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 Recording of the Week  Iván Fischer conducts music by Tchaikovsky and Borodin

For a third time, I find myself with the pleasant duty of reviewing a disc by Iván Fischer and the Budapest Festival Orchestra – and on the strength of their excellent Brahms 2, and mellow Mahler 9, my expectations of their performance of Tchaikovsky’s 6th were high. I’m happy to report that Fischer once again doesn’t disappoint; indeed, he’s brought to light elements of this work, in particular textural details, that I’d never heard before.

It must be said that some of his tempi caught me by surprise – the first movement, in particular, is consistently on the fast side of what I’m used to (but then, my go-to recording of this piece until now had been a venerable Karajan account with the Berliner Philharmoniker, and times have certainly changed since then). This desire to keep things moving does have some very positive consequences; the sudden, impassioned outbursts in the first movement regain the sense of urgency that I think Tchaikovsky must have intended (rather than being luxurious, soaring and Wagnerian). It’s the same story when the agitato section begins; Fischer’s speed lends the rhythmically unstable writing in this section a real feeling of neurotic panic, and the tragic brass climax of the movement pushes relentlessly, even mercilessly on without slackening pace.

Iván Fischer
Iván Fischer

From the above, it might seem that Fischer’s account is a fearsomely powerful one (and with Tchaikovsky’s notorious quadruple-forte markings, there’s certainly ample temptation for the brass section in particular to obliterate everyone else!). However, the opposite is true; even during the loud brass-led sections, the strings can still be heard over the top with a clarity that seems barely believable.

Compared to the first movement, Fischer’s approach to the others is less unorthodox; the waltz is appropriately light-footed, neither dragging nor unnecessarily rushed. The wind section are a delight as ever – in some passages he seems to have made a conscious decision to let the first oboe lead the texture, and this brings a nice “edge” to the section’s sound, while elsewhere (as well as in the final movement) the low horn playing is particularly noteworthy.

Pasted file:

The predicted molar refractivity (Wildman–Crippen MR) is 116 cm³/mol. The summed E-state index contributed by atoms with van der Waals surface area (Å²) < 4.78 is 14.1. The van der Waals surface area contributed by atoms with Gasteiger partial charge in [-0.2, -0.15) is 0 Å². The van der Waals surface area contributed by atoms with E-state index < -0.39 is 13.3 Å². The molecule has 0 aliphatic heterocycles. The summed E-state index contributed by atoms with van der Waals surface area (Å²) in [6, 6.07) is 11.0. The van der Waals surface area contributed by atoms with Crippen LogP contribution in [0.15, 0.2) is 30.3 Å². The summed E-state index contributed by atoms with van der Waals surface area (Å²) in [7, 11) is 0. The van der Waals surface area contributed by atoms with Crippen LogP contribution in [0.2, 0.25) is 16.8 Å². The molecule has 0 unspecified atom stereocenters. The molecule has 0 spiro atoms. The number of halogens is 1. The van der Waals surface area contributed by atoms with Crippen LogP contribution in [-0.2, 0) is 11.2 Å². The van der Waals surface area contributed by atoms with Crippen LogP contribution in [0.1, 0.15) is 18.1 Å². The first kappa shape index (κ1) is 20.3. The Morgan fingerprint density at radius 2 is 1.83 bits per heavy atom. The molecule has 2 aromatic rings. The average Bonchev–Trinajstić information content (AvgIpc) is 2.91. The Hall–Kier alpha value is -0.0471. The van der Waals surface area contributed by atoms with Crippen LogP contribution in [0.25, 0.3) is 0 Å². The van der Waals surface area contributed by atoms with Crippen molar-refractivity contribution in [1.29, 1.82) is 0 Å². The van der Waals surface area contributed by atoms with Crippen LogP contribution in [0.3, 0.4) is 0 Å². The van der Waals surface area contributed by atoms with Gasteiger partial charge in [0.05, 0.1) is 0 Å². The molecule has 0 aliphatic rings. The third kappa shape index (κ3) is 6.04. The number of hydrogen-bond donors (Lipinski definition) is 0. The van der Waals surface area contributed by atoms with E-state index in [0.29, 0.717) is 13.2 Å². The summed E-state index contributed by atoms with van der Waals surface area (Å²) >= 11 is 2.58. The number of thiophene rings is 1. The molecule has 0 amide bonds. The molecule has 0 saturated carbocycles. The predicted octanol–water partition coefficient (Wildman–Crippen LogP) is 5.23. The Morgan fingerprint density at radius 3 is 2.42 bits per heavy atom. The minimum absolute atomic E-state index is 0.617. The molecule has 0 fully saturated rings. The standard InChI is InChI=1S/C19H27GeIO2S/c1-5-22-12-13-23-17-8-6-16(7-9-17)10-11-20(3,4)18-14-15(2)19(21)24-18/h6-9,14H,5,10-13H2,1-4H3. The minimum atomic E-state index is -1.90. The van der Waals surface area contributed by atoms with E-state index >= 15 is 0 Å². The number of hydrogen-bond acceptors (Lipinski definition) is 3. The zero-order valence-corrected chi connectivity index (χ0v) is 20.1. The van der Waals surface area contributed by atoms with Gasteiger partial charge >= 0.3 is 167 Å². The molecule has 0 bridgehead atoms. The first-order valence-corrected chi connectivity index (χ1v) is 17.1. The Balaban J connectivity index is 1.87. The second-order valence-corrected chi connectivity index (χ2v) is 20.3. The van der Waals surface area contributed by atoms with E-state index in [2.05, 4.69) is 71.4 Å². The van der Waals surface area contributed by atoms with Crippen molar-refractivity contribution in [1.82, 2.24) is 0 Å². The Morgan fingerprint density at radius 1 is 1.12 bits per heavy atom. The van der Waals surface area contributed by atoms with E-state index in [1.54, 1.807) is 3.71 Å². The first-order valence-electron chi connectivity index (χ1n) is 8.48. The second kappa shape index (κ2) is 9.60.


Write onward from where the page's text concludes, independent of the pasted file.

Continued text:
The march has often – inexplicably, to my mind – been taken at a breakneck pace that leaves the players scrabbling for the triplets that permeate it. Fischer chooses clarity over speed, and the judgement call pays off. Neither the triplets, nor the recurring fanfare motif, ever feel “snatched” or indeed anything other than completely under control. I think the same thinking lies behind the slight ritardando over the very final triplet of the march – a decision that I admit caused me to raise an eyebrow, but which does ground the final cadence very solidly rather than powering straight through it with the pedal flat to the floor.

The result of this approach, of course, is that the contrast with the start of the final movement is amplified. As soon as that first string motif begins, the controlled, confident pomposity of the march is permanently shattered and the grief-stricken mood of the opening returns. With three minutes to go, in the final dying throes of the movement, Fischer finally lets his brass players off the leash, to hair-raising effect – a rising motif in the low brass cuts through the entire orchestral texture like a knife in a way that simply wouldn’t have been possible were it not for Fischer’s earlier restraint.

By way of an encore, he offers the ever-popular Polovtsian Dances from Borodin’s Prince Igor, with the Czech Philharmonic Choir Brno stepping up to the plate. Space does not permit me to enlarge on this performance beyond the fact that it is spirited, colourful and assured – but personally, the intelligently-paced and emotionally powerful Tchaikovsky was more than enough to convince me by itself. While I won’t be throwing away my old Berlin recording any time soon, I will certainly be asking Karajan to shuffle up on the CD shelf to make room for this performance.

Iván Fischer conducts Borodin & Tchaikovsky

Budapest Festival Orchestra, Iván Fischer

Available Format: SACD